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How much would you pay for the shares of a business that dominates its industry and is extremely profitable? What if I told you that you can buy such shares today for less than one time book value and less than nine times estimated 2011 earnings?

Here are a few numbers on the company that should whet your appetite: In its retail business, it has nearly 40% U.S. market share. In one of its professional businesses, it has a 16% global market share. Over the past 12 months, the company earned over $28 billion, more than ExxonMobil -- which trades at nearly two and a half times its book value.

The company's name is ...
If this sounds too good to be true, it is: There is no single company with those numbers. Not to worry, though, because you can still own it in your portfolio by buying a basket of shares of the four largest U.S. commercial banks: Bank of America (NYSE: BAC  ) , Citigroup (NYSE: C  ) , JPMorgan Chase (NYSE: JPM  ) , and Wells Fargo (NYSE: WFC  ) . I call this group the "Trust."

Now I know what you're thinking: "Sure, it looks like you can buy the Trust for less than one time book value, but bank balance sheets are a black box. Who knows what the true book values and book multiples are?" Investors certainly learned that lesson the hard way during the credit crisis, and class is still in session.

Bank balance sheets -- the gifts that keep on taking away
Last month, a number of high-profile investors (including the Fed bank of New York) banded together to try to get Bank of America to repurchase poorly performing mortgages packaged into $47 billion of securities by its Countrywide Financial unit. And B of A isn't alone: A congressional panel report dated Nov. 16 estimates total banking industry losses related to these "mortgage put-backs" at $52 billion, with the Trust making up the lion's share of the losses (B of A and JPMorgan alone represent half of the total).

Who wants to own shares with that kind of exposure attached to them? That's exactly the attitude that can create opportunity for thoughtful, patient investors. Instead of relegating the Trust to the "too hard" pile, let's take a stab together at quantifying how this latest incarnation of the credit/housing bubble affects the price tag of these shares.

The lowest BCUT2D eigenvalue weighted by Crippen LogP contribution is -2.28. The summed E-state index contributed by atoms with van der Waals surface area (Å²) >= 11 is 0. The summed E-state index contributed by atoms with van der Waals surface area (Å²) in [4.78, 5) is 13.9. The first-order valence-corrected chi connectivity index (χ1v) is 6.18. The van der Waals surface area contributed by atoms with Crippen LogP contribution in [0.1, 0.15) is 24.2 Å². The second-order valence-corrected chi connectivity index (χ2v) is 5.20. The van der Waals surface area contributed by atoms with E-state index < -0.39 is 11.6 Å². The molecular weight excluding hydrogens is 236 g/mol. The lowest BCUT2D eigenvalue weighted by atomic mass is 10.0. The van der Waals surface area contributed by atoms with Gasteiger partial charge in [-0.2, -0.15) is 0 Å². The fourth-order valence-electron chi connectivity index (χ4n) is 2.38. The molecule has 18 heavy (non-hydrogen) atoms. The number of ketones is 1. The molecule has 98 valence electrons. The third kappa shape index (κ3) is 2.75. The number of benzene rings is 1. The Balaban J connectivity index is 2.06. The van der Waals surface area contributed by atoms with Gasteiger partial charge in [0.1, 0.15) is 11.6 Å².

Getting down to brass tacks
These are my assumptions:

  • In my base case, the Trust incurs $40 billion in losses on mortgage put-backs, 80% of the $52 billion estimate of industry losses from the congressional panel report.
  • In my extreme case, the Trust incurs $120 billion losses, three times the base case amount and one of highest estimates out there.
  • In each scenario, the total loss figure is apportioned to each of the four banks in proportion to the amounts they have reserved for mortgage repurchases at the end of the third quarter. This assumption has no effect with regard to the Trust as a whole, but it allows us to look at the loss impact on each bank individually.

If the Trust were to write down the entire amount of these losses today, this is how it would affect current price-to-book value ratios:


Price/Book Value*

Price/Book Value

Adjusted for Base Case Mortgage Losses*

Price/Book Value

Adjusted for Extreme Case Mortgage Losses*

Bank of America 0.52 0.54 0.66
Citigroup 0.73 0.74 0.78
JPMorgan Chase 0.89 0.93 1.11
Wells Fargo 1.21 1.23 1.36
TRUST BASKET* 0.86 0.88 1.01

*At Nov. 23. The basket is weighted by float-adjusted market capitalization; however, the multiples for an equal-weighted basket are virtually identical. Source: Author's calculations based on data from company financial reports and from Capital IQ, a division of Standard & Poor's.

If you can't touch it, don't count it
The table confirms that, even under our extreme scenario, you can buy the Trust at one time book value. Still skeptical about bank book values? So was I, so I performed the same calculations with the price-to-tangible-book-value multiples. Tangible book value excludes intangible assets, which are neither physical assets nor financial assets; the main intangible asset is goodwill, which is the product of acquisitions.

The Trust's current price-to-tangible-book-value multiple is 1.25. Base case losses result in a multiple of 1.30; under the extreme scenario, it rises to 1.63. Both can be justified on very reasonable growth assumptions. If we take the base case multiple of 1.30, and assume the Trust earns a 14% return on tangible common equity against a 12% cost of equity and pays out 40% of its earnings in dividends -- all conservative assumptions -- then 8% earnings growth will do the trick.

A trade with an unobstructed path to profitability
After a huge rally off the March 2009 lows, I believe investors are stuck looking in the rear-view mirror, focusing on the "easy" profits in large-cap bank shares they woulda/coulda/shoulda made, to the exclusion of those they can still make. Not to mention that the risk profile of the trade is very different from what it was in March 2009: Putting it on no longer requires an iron stomach, and its upside is not clouded by massive uncertainty. Investors who combine these four stocks in their portfolio today are likely to earn premium returns from the Trust over the next three to five years and beyond. Warren Buffett believes that's the case for the Trust stock with the highest book value multiples, Wells Fargo, as he added 16 million of its shares to Berkshire Hathaway's (NYSE: BRK-A  ) (NYSE: BRK-B  ) already massive stake during the third quarter.

If you'd like more investment ideas -- ones that the Fool is backing with its own money -- simply request our free report 5 Stocks The Motley Fool Owns -- and You Should, Too.

Fool contributor Alex Dumortier has no beneficial interest in any of the stocks mentioned in this article. The Fool owns shares of Bank of America and JPMorgan Chase. Try any of our Foolish newsletter services free for 30 days. We Fools may not all hold the same opinions, but we all believe that considering a diverse range of insights makes us better investors. The Motley Fool has a disclosure policy.